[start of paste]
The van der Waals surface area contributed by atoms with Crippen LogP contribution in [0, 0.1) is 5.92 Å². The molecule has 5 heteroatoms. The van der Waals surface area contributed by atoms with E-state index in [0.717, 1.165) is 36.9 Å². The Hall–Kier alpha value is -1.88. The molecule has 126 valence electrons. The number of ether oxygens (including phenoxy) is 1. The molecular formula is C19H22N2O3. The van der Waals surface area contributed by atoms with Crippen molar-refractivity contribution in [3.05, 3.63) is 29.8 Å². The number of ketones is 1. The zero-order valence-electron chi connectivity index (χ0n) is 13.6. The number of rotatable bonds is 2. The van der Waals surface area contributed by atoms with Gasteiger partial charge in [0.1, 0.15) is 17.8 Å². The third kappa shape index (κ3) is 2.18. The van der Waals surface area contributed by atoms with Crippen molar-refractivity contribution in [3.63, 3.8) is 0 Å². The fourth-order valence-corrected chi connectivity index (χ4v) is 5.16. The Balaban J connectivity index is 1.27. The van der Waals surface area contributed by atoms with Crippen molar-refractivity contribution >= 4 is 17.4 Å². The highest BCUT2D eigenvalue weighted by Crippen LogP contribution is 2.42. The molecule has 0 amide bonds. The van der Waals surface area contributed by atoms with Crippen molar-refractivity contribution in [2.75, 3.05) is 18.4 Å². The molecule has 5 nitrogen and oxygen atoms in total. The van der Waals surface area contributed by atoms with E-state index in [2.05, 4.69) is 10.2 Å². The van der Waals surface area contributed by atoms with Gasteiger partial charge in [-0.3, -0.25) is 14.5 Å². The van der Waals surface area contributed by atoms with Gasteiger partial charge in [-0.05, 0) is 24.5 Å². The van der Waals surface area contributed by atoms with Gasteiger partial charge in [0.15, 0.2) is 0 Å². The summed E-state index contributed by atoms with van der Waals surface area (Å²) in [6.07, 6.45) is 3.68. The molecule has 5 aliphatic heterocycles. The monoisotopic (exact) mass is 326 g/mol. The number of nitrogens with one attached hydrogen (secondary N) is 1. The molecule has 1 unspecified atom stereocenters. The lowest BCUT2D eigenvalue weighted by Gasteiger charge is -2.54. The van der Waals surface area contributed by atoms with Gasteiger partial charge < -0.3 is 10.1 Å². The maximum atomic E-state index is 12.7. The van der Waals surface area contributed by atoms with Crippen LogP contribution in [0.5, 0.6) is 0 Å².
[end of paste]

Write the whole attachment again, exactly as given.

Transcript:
The van der Waals surface area contributed by atoms with Crippen LogP contribution in [0, 0.1) is 5.92 Å². The molecule has 5 heteroatoms. The van der Waals surface area contributed by atoms with E-state index in [0.717, 1.165) is 36.9 Å². The Hall–Kier alpha value is -1.88. The molecule has 126 valence electrons. The number of ether oxygens (including phenoxy) is 1. The molecular formula is C19H22N2O3. The van der Waals surface area contributed by atoms with Crippen molar-refractivity contribution in [3.05, 3.63) is 29.8 Å². The number of ketones is 1. The zero-order valence-electron chi connectivity index (χ0n) is 13.6. The number of rotatable bonds is 2. The van der Waals surface area contributed by atoms with Gasteiger partial charge in [0.1, 0.15) is 17.8 Å². The third kappa shape index (κ3) is 2.18. The van der Waals surface area contributed by atoms with Crippen molar-refractivity contribution in [3.63, 3.8) is 0 Å². The fourth-order valence-corrected chi connectivity index (χ4v) is 5.16. The Balaban J connectivity index is 1.27. The van der Waals surface area contributed by atoms with Crippen molar-refractivity contribution >= 4 is 17.4 Å². The highest BCUT2D eigenvalue weighted by Crippen LogP contribution is 2.42. The molecule has 0 amide bonds. The van der Waals surface area contributed by atoms with Crippen molar-refractivity contribution in [2.75, 3.05) is 18.4 Å². The molecule has 5 nitrogen and oxygen atoms in total. The van der Waals surface area contributed by atoms with E-state index in [2.05, 4.69) is 10.2 Å². The van der Waals surface area contributed by atoms with Gasteiger partial charge in [-0.3, -0.25) is 14.5 Å². The van der Waals surface area contributed by atoms with Gasteiger partial charge in [-0.05, 0) is 24.5 Å². The van der Waals surface area contributed by atoms with Gasteiger partial charge in [0.15, 0.2) is 0 Å². The summed E-state index contributed by atoms with van der Waals surface area (Å²) in [6.07, 6.45) is 3.68. The molecule has 5 aliphatic heterocycles. The monoisotopic (exact) mass is 326 g/mol. The number of nitrogens with one attached hydrogen (secondary N) is 1. The molecule has 1 unspecified atom stereocenters. The lowest BCUT2D eigenvalue weighted by Gasteiger charge is -2.54. The van der Waals surface area contributed by atoms with Gasteiger partial charge < -0.3 is 10.1 Å². The maximum atomic E-state index is 12.7. The van der Waals surface area contributed by atoms with Crippen LogP contribution in [0.5, 0.6) is 0 Å².